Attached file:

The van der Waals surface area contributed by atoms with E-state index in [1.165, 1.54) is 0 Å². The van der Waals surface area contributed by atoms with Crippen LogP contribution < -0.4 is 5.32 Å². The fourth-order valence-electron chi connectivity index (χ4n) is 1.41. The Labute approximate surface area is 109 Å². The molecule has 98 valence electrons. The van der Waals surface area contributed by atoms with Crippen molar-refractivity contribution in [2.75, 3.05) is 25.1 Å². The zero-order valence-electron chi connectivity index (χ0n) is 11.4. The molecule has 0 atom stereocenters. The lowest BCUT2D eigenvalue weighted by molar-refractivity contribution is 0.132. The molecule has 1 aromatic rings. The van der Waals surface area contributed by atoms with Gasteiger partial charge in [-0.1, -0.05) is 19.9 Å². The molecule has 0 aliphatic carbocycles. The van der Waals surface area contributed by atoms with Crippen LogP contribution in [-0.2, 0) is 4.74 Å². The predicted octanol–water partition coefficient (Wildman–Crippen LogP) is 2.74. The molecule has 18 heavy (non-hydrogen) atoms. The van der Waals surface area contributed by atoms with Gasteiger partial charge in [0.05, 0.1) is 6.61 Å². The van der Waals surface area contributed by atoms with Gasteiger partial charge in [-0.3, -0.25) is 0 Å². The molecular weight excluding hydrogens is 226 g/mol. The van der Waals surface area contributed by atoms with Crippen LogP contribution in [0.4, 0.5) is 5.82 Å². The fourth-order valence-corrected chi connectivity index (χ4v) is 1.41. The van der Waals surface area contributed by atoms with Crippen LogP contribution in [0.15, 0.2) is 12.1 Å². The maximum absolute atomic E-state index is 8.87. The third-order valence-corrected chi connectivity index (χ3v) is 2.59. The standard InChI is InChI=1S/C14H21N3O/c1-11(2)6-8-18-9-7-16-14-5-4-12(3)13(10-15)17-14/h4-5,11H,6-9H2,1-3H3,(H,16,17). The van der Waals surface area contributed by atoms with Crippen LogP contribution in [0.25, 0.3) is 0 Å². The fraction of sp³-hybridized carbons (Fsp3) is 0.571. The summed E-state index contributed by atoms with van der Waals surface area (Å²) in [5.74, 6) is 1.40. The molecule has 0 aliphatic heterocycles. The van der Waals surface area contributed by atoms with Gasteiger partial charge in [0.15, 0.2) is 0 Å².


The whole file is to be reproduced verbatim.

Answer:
The van der Waals surface area contributed by atoms with E-state index in [1.165, 1.54) is 0 Å². The van der Waals surface area contributed by atoms with Crippen LogP contribution < -0.4 is 5.32 Å². The fourth-order valence-electron chi connectivity index (χ4n) is 1.41. The Labute approximate surface area is 109 Å². The molecule has 98 valence electrons. The van der Waals surface area contributed by atoms with Crippen molar-refractivity contribution in [2.75, 3.05) is 25.1 Å². The zero-order valence-electron chi connectivity index (χ0n) is 11.4. The molecule has 0 atom stereocenters. The lowest BCUT2D eigenvalue weighted by molar-refractivity contribution is 0.132. The molecule has 1 aromatic rings. The van der Waals surface area contributed by atoms with Gasteiger partial charge in [-0.1, -0.05) is 19.9 Å². The molecule has 0 aliphatic carbocycles. The van der Waals surface area contributed by atoms with Crippen LogP contribution in [-0.2, 0) is 4.74 Å². The predicted octanol–water partition coefficient (Wildman–Crippen LogP) is 2.74. The molecule has 18 heavy (non-hydrogen) atoms. The van der Waals surface area contributed by atoms with Gasteiger partial charge in [0.05, 0.1) is 6.61 Å². The van der Waals surface area contributed by atoms with Gasteiger partial charge in [-0.3, -0.25) is 0 Å². The molecular weight excluding hydrogens is 226 g/mol. The van der Waals surface area contributed by atoms with Crippen LogP contribution in [0.4, 0.5) is 5.82 Å². The fourth-order valence-corrected chi connectivity index (χ4v) is 1.41. The van der Waals surface area contributed by atoms with Crippen LogP contribution in [0.15, 0.2) is 12.1 Å². The maximum absolute atomic E-state index is 8.87. The third-order valence-corrected chi connectivity index (χ3v) is 2.59. The standard InChI is InChI=1S/C14H21N3O/c1-11(2)6-8-18-9-7-16-14-5-4-12(3)13(10-15)17-14/h4-5,11H,6-9H2,1-3H3,(H,16,17). The van der Waals surface area contributed by atoms with Crippen LogP contribution in [0.25, 0.3) is 0 Å². The fraction of sp³-hybridized carbons (Fsp3) is 0.571. The summed E-state index contributed by atoms with van der Waals surface area (Å²) in [5.74, 6) is 1.40. The molecule has 0 aliphatic heterocycles. The van der Waals surface area contributed by atoms with Gasteiger partial charge in [0.15, 0.2) is 0 Å².